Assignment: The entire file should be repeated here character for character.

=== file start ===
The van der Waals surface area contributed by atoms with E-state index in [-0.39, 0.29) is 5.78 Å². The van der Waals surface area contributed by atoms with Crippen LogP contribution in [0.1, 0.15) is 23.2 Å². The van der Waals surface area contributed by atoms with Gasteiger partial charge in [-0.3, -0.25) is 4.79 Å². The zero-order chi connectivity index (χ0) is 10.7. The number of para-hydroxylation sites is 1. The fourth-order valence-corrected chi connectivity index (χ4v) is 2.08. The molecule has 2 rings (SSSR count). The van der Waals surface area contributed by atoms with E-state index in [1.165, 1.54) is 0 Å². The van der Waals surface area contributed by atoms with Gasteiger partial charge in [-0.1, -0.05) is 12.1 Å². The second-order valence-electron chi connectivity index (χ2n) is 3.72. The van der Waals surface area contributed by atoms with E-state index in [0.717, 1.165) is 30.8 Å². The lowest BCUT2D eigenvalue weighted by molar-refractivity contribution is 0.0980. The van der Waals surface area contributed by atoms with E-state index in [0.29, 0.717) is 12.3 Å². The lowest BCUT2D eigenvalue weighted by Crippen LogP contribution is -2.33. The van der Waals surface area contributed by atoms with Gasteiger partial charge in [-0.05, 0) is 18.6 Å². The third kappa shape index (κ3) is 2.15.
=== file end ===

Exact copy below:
The van der Waals surface area contributed by atoms with E-state index in [-0.39, 0.29) is 5.78 Å². The van der Waals surface area contributed by atoms with Crippen LogP contribution in [0.1, 0.15) is 23.2 Å². The van der Waals surface area contributed by atoms with Gasteiger partial charge in [-0.3, -0.25) is 4.79 Å². The zero-order chi connectivity index (χ0) is 10.7. The number of para-hydroxylation sites is 1. The fourth-order valence-corrected chi connectivity index (χ4v) is 2.08. The molecule has 2 rings (SSSR count). The van der Waals surface area contributed by atoms with E-state index in [1.165, 1.54) is 0 Å². The van der Waals surface area contributed by atoms with Gasteiger partial charge in [-0.1, -0.05) is 12.1 Å². The second-order valence-electron chi connectivity index (χ2n) is 3.72. The van der Waals surface area contributed by atoms with E-state index in [0.717, 1.165) is 30.8 Å². The lowest BCUT2D eigenvalue weighted by molar-refractivity contribution is 0.0980. The van der Waals surface area contributed by atoms with E-state index in [0.29, 0.717) is 12.3 Å². The lowest BCUT2D eigenvalue weighted by Crippen LogP contribution is -2.33. The van der Waals surface area contributed by atoms with Gasteiger partial charge in [-0.05, 0) is 18.6 Å². The third kappa shape index (κ3) is 2.15.